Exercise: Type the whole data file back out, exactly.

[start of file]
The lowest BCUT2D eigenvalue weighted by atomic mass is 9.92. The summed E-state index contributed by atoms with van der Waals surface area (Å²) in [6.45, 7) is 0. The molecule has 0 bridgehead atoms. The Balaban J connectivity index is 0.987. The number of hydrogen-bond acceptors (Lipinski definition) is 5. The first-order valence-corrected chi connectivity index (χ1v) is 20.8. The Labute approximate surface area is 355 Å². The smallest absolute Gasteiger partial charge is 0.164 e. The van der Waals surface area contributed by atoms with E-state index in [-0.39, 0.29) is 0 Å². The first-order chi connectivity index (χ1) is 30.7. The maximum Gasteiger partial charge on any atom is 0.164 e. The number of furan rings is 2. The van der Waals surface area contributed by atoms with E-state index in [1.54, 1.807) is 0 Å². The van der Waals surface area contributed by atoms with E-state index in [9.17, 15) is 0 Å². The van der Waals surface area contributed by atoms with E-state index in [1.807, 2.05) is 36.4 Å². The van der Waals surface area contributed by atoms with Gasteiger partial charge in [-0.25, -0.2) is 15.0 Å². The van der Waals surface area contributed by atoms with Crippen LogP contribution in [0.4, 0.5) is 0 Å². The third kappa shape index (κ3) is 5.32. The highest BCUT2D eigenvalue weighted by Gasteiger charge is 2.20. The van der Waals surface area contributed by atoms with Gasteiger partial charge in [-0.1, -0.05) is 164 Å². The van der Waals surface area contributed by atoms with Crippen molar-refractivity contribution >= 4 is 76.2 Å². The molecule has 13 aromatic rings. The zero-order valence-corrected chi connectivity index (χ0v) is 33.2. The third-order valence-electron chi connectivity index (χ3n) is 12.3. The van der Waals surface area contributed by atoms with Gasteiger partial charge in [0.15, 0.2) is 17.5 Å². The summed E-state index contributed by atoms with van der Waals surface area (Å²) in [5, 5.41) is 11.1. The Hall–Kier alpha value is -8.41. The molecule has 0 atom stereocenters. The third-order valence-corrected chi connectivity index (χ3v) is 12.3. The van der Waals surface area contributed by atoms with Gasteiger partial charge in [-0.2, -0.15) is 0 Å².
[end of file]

The lowest BCUT2D eigenvalue weighted by atomic mass is 9.92. The summed E-state index contributed by atoms with van der Waals surface area (Å²) in [6.45, 7) is 0. The molecule has 0 bridgehead atoms. The Balaban J connectivity index is 0.987. The number of hydrogen-bond acceptors (Lipinski definition) is 5. The first-order valence-corrected chi connectivity index (χ1v) is 20.8. The Labute approximate surface area is 355 Å². The smallest absolute Gasteiger partial charge is 0.164 e. The van der Waals surface area contributed by atoms with E-state index in [-0.39, 0.29) is 0 Å². The first-order chi connectivity index (χ1) is 30.7. The maximum Gasteiger partial charge on any atom is 0.164 e. The number of furan rings is 2. The van der Waals surface area contributed by atoms with E-state index in [1.54, 1.807) is 0 Å². The van der Waals surface area contributed by atoms with E-state index in [9.17, 15) is 0 Å². The van der Waals surface area contributed by atoms with E-state index in [1.807, 2.05) is 36.4 Å². The van der Waals surface area contributed by atoms with Gasteiger partial charge in [-0.25, -0.2) is 15.0 Å². The van der Waals surface area contributed by atoms with Crippen LogP contribution in [0.4, 0.5) is 0 Å². The third kappa shape index (κ3) is 5.32. The highest BCUT2D eigenvalue weighted by Gasteiger charge is 2.20. The van der Waals surface area contributed by atoms with Gasteiger partial charge in [-0.1, -0.05) is 164 Å². The van der Waals surface area contributed by atoms with Crippen molar-refractivity contribution >= 4 is 76.2 Å². The molecule has 13 aromatic rings. The zero-order valence-corrected chi connectivity index (χ0v) is 33.2. The third-order valence-electron chi connectivity index (χ3n) is 12.3. The van der Waals surface area contributed by atoms with Gasteiger partial charge in [0.15, 0.2) is 17.5 Å². The summed E-state index contributed by atoms with van der Waals surface area (Å²) in [5, 5.41) is 11.1. The Hall–Kier alpha value is -8.41. The molecule has 0 atom stereocenters. The third-order valence-corrected chi connectivity index (χ3v) is 12.3. The van der Waals surface area contributed by atoms with Gasteiger partial charge in [-0.2, -0.15) is 0 Å².